Stanford Prison Study

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In 1973, Phillip Zimbardo and his colleagues designed the Stanford Prison Study to cast light on the brutality reported among guards in American prisons. Zimbardo was interested in the whether the cause was due to the sadistic personalities of the guards or as a natural behavior response to the prison environment. He designed an experiment to find the answers.

The infamous Stanford Prison Experiment took place in a makeshift prison designed in the basement of the psychology department at Stanford University. Twenty four student volunteered to participate. First, the students were randomly divided into guards and prisoners. Zimbardo utilized the local police to make mock arrests of the “prisoner” students. The volunteers were processed them at the police station and book into “Stanford County Jail,” constructed in the basement of the psychology department.

The guards slowly became more abusive as the experiment progressed. The prison study, scheduled to last two weeks, lasted only six days. The mental toll of the experiment on the student prisoners became evident to Zimbardo’s girlfriend, Christina Maslach (now his wife of many years). Eventually, she persuaded him to shut it down.

The Stanford Prison Study Explored Situational Forces

From the six day experiment, Zimbardo concluded that situational forces have a great influence over behavior. He believed they likely had a greater influence than dispositional forces. “One of the dominant conclusions of the Stanford Prison Experiment is that the pervasive yet subtle power of a host of situational variables can dominate an individual’s will to resist” (Zimbardo, 2008, location 119).

Zimbardo explains that a host of psychological and social forces combine and can induce good people to do evil. Some of these force are deindividuation, obedience to authority, passivity in the face of threats, self-justification, and rationalization.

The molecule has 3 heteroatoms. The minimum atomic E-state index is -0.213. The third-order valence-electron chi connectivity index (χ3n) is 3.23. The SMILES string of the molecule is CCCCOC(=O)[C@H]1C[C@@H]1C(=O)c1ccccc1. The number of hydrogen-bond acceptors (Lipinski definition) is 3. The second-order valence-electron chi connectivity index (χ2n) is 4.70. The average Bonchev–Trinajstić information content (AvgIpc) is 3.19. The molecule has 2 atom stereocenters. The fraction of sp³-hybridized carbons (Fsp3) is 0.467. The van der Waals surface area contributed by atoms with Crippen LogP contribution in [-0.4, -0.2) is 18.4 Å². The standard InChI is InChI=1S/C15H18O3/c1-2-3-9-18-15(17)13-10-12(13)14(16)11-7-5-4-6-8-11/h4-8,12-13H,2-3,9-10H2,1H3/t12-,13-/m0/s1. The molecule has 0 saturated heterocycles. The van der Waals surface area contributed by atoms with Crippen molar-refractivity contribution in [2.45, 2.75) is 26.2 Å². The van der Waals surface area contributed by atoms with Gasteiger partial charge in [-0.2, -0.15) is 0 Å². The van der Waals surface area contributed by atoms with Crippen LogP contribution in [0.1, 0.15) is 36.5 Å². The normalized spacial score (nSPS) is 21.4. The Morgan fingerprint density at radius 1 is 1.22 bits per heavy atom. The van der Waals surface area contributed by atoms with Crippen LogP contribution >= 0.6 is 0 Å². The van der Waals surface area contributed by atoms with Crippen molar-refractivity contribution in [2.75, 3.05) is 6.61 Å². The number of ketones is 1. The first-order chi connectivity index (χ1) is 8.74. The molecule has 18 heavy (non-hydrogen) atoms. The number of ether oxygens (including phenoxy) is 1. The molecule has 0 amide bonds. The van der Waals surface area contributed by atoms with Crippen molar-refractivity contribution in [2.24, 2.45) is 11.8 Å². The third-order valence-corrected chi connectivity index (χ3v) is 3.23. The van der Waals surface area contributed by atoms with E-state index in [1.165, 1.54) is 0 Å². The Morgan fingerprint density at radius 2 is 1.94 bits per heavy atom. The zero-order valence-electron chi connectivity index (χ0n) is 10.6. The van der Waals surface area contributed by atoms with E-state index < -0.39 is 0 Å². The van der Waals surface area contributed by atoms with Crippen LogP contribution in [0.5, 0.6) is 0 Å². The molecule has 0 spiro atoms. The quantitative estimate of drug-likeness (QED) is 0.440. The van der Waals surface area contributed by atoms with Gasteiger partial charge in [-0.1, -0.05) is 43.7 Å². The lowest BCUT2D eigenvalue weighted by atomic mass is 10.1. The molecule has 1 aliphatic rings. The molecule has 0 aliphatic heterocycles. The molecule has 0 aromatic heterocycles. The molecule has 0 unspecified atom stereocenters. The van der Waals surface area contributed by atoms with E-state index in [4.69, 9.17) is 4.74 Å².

Criticisms of the Stanford Prison Study

Ethically, researchers cannot reconstruct the experiment to test the validity of the findings. The design of the experiment was flawed. Zimbardo played an active role running of the Stanford prison, directing guards behaviors, and influencing outcomes. He lost objectivity through intimate involvement and tainting all the findings.

Dispositions and Environments

The question underlying dispositional evil or situational behavior is an ancient one. Basically, we are referencing  the nature-nurture debate. Zimbardo wrote, “people and situations are usually in a state of dynamic interaction.” The end behaviors are an interactive result of these interactions. Predispositions and strength of past and present environments complexly interweave to propel us towards one course of action or another.  Perhaps, a uniform, a righteous cause, lack of oversight and a supportive cast of similarly conditioned officers is a deadly concoction in some situations.

A Few Words from Psychology Fanatic

After a few decades of intense research on human behavior, I am unable to identify a clear divide between situational forces and dispositional forces. When a person commits evil acts, identifying an exact cause is impossible. I’m left to wonder, “would I act the same if I lived under the same conditions from early childhood until the final precipitating events that led to the evil?”

We tend to attribute evilness to the dispositions of those we don’t know or don’t like. However, we prefer situational forces when evaluating our own misdeeds. While the theoretical questions posed by Zimbardo remain unanswered by the behavior of twenty four students in a make shift dungeon, the sociological and psychological implications are fascinating. Certainly, these topics deserve more thought. In final analysis, the Stanford Prison Experiment brought attention to an important issue. While the findings remain muddled in poor experiment design, the attention brought to the criminal justice system and human behavior in general was important.

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Zimbardo, P. (2008). The Lucifer Effect: Understanding How Good People Turn Evil. ‎ Random House Trade Paperbacks; First Edition.

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